An ordinance has been passed by the Las Vegas city council making it illegal for people to sleep or camp on the streets or sidewalks.

The controversial ban, which was panned by critics saying it would unfairly criminalize the homeless, was approved by a 5-2 vote, making it illegal to "rest, sleep or lodge” in Las Vegas’ downtown district and other residential areas if shelter beds are available.

Under the new ordinance, violators will be fined up to $1000 or will spend up to 6 months behind bars with a misdemeanor crime. The ordinance will be in effect from Sunday, Nov. 10, and the criminal provision will be in effect from Feb.1.

According to officials, the ban is an effort to take homeless people and their camps, which have been on the rise in Las Vegas increasing public health and safety risks, off the roads and force them to accept help and seek shelter. The ban will also help protect businesses and residents whose properties are negatively impacted by such camps.

However, opposers have argued that the law criminalizes the most vulnerable people keeping in mind the business interests of a select few.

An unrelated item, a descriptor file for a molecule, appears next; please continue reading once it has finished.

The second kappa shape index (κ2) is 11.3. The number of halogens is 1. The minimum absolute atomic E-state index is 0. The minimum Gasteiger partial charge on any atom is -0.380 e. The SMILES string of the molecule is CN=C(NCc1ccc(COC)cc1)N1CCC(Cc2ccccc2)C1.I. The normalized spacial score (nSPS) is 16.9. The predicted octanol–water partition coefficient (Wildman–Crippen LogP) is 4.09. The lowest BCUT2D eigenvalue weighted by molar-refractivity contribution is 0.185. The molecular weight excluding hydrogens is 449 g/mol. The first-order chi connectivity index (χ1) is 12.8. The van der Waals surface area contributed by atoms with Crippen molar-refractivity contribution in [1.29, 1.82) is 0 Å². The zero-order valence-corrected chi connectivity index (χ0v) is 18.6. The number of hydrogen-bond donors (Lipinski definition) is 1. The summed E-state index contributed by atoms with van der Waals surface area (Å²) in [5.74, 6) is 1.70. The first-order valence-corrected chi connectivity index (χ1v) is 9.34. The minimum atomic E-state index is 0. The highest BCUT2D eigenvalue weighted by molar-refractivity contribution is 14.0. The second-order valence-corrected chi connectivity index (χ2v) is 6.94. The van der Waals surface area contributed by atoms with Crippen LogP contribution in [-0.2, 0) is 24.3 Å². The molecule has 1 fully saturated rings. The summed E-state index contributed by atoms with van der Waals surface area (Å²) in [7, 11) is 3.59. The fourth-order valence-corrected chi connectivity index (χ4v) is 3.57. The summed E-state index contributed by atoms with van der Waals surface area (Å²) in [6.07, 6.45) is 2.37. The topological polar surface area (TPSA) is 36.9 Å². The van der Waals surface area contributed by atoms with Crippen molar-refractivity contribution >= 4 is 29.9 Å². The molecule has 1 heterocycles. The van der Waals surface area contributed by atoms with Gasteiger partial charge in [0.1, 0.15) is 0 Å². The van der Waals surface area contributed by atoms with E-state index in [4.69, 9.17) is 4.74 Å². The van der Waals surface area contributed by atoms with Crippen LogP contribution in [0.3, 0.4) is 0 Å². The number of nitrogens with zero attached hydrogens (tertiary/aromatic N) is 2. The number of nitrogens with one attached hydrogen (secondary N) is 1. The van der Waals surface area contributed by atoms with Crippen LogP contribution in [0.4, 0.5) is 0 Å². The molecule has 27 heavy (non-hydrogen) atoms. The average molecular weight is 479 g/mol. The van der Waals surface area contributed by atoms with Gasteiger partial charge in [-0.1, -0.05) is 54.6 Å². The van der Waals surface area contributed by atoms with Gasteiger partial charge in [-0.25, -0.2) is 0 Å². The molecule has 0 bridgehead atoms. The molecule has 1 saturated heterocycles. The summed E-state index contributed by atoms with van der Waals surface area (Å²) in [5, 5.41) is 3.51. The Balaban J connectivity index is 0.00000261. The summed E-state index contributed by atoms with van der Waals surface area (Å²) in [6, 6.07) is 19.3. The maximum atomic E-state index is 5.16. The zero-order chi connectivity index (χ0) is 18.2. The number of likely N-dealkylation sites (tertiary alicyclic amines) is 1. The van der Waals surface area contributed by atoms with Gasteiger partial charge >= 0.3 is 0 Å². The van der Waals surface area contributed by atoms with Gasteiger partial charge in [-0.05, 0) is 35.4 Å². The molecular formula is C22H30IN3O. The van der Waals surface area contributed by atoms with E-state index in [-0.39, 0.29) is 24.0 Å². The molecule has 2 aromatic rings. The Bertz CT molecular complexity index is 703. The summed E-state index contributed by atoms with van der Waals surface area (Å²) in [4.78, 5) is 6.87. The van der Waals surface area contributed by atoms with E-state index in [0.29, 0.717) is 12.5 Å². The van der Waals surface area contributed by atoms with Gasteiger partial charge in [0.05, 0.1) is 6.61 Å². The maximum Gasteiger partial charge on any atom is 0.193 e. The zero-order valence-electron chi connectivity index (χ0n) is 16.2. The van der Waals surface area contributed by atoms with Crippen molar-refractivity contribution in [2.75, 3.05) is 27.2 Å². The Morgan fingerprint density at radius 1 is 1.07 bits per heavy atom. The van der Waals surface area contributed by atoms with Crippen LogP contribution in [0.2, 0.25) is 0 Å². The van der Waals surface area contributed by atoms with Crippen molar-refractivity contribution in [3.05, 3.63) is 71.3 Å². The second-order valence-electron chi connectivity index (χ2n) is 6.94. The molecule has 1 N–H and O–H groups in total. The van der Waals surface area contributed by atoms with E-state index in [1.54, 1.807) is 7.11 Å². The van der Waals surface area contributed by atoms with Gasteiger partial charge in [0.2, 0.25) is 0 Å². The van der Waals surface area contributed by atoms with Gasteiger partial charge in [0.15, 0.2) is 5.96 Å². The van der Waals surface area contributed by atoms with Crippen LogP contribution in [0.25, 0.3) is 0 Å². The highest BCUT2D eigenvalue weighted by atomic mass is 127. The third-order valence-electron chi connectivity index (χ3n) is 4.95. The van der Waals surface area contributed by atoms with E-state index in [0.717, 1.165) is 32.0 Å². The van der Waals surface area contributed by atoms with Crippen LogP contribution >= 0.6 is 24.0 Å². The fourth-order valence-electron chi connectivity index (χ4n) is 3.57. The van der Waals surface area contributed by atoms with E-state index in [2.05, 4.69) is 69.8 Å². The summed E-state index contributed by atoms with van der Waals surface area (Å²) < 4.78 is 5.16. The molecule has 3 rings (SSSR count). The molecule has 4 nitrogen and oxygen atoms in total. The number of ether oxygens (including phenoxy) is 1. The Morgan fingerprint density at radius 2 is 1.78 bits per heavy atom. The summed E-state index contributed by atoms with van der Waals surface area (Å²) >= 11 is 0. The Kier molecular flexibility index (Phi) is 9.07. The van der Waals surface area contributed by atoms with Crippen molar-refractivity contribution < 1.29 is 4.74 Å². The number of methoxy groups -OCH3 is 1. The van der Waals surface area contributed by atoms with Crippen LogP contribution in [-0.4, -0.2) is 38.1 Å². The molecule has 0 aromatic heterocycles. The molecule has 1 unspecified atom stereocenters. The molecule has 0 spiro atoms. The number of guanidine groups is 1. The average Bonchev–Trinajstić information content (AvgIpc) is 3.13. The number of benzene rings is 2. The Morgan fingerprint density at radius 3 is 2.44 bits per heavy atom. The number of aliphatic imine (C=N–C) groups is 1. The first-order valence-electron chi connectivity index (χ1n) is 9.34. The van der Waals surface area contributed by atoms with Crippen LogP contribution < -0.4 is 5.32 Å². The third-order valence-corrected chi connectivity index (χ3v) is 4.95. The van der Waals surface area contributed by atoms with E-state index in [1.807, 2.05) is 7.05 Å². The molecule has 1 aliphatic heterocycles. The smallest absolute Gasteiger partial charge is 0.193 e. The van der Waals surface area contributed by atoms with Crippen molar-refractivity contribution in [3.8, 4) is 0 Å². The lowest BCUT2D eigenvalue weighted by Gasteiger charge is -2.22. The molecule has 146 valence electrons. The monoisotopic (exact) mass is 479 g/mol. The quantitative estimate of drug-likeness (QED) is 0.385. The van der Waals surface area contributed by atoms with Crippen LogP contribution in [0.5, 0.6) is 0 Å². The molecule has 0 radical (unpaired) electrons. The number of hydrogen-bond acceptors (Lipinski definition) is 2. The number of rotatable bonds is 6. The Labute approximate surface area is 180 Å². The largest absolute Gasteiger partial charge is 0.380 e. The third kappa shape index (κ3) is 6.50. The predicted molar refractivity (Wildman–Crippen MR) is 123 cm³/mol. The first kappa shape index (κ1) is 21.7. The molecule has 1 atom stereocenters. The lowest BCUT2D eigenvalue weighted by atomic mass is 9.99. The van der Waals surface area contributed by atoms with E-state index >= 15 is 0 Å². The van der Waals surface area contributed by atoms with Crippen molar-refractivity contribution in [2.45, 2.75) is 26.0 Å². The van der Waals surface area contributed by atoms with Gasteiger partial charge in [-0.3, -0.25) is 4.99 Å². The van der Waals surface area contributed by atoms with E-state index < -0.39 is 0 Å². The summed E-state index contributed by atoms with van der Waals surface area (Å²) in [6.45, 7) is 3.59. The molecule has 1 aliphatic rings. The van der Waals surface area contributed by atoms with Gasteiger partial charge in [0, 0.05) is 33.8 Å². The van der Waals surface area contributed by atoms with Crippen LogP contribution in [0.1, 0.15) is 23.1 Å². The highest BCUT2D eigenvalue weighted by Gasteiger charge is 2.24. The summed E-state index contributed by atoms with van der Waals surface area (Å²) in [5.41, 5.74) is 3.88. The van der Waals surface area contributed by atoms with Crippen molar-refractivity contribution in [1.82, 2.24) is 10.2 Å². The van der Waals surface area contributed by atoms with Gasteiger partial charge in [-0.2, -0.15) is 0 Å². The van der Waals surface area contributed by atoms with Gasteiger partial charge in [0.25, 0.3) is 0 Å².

“There is very significant research and data that will confirm that public safety and criminal justice systems are the most expensive course of action for working with individuals affected by homelessness, mental illness and substance abuse,” council member Brian Knudsen told NBC news. Knudsen, who represents Ward-1, had voted against the ordinance.

“As a good steward of tax dollars, there are other paths that are more responsible for providing services while protecting the tax-paying public’s interests," he said.

The opponents of the bill have called for a long-term solution like an increase in affordable housing,  boosting treatment and support centers for mental health and substance addiction. The bill was also opposed by Democratic Presidential candidates, Sen. Elizabeth Warren and former Housing and Urban Development Secretary Julián Castro.

Gabrielle D’Ayr, a U.S. Navy veteran, who said she had faced homelessness in the past told Las Vegas Review-Journal, “We need to have all the government agencies that already exist and the charitable organizations to work collaboratively. If we want to protect and serve our citizens, we protect and serve all of them … These are people, they have names, they have faces, they have stories, they have lives.”

Bypassing the ordinance, Las Vegas has become part of at least 160 cities across the United States, including Los Angeles and New York, which had earlier passed similar laws. 

City officials said that despite the shortcomings in funding, a long-term solution was on the cards. 

Mayor Carolyn Goodman who supported the ordinance said that it was a “beginning seed to build something that will flourish.” She added that though the ordinance was flawed it started for something better.